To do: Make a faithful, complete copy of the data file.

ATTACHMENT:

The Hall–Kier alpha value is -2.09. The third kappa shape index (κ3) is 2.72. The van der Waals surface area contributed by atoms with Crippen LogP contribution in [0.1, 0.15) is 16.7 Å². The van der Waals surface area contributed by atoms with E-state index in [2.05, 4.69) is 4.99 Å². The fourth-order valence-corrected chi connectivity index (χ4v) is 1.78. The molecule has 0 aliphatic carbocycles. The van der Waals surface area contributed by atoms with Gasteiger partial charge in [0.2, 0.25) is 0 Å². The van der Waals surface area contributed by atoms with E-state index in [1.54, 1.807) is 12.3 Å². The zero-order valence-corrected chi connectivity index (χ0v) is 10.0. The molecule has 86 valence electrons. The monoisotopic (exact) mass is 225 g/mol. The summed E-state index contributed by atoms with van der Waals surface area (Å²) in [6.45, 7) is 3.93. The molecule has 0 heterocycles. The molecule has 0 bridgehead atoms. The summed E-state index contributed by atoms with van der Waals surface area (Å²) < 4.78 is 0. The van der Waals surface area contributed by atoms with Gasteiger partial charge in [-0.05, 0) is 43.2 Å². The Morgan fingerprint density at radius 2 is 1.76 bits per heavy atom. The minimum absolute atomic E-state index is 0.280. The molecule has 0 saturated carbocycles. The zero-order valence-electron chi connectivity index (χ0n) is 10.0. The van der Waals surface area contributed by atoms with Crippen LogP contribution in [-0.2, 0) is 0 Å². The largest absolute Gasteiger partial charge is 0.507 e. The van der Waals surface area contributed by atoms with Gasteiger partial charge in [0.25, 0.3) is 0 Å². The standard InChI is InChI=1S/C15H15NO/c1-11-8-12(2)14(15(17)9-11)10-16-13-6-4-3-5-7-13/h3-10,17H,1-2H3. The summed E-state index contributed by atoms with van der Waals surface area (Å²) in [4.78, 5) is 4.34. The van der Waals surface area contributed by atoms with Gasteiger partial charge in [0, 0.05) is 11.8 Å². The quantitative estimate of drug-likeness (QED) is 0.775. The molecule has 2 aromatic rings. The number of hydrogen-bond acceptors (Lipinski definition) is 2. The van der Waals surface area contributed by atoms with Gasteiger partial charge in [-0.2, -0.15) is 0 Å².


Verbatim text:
The Hall–Kier alpha value is -2.09. The third kappa shape index (κ3) is 2.72. The van der Waals surface area contributed by atoms with Crippen LogP contribution in [0.1, 0.15) is 16.7 Å². The van der Waals surface area contributed by atoms with E-state index in [2.05, 4.69) is 4.99 Å². The fourth-order valence-corrected chi connectivity index (χ4v) is 1.78. The molecule has 0 aliphatic carbocycles. The van der Waals surface area contributed by atoms with Gasteiger partial charge in [0.2, 0.25) is 0 Å². The van der Waals surface area contributed by atoms with E-state index in [1.54, 1.807) is 12.3 Å². The zero-order valence-corrected chi connectivity index (χ0v) is 10.0. The molecule has 86 valence electrons. The monoisotopic (exact) mass is 225 g/mol. The summed E-state index contributed by atoms with van der Waals surface area (Å²) in [6.45, 7) is 3.93. The molecule has 0 heterocycles. The molecule has 0 bridgehead atoms. The summed E-state index contributed by atoms with van der Waals surface area (Å²) < 4.78 is 0. The van der Waals surface area contributed by atoms with Gasteiger partial charge in [-0.05, 0) is 43.2 Å². The Morgan fingerprint density at radius 2 is 1.76 bits per heavy atom. The minimum absolute atomic E-state index is 0.280. The molecule has 0 saturated carbocycles. The zero-order valence-electron chi connectivity index (χ0n) is 10.0. The van der Waals surface area contributed by atoms with Crippen LogP contribution in [-0.2, 0) is 0 Å². The largest absolute Gasteiger partial charge is 0.507 e. The van der Waals surface area contributed by atoms with Gasteiger partial charge in [0.25, 0.3) is 0 Å². The standard InChI is InChI=1S/C15H15NO/c1-11-8-12(2)14(15(17)9-11)10-16-13-6-4-3-5-7-13/h3-10,17H,1-2H3. The summed E-state index contributed by atoms with van der Waals surface area (Å²) in [4.78, 5) is 4.34. The van der Waals surface area contributed by atoms with Gasteiger partial charge in [0, 0.05) is 11.8 Å². The quantitative estimate of drug-likeness (QED) is 0.775. The molecule has 2 aromatic rings. The number of hydrogen-bond acceptors (Lipinski definition) is 2. The van der Waals surface area contributed by atoms with Gasteiger partial charge in [-0.2, -0.15) is 0 Å².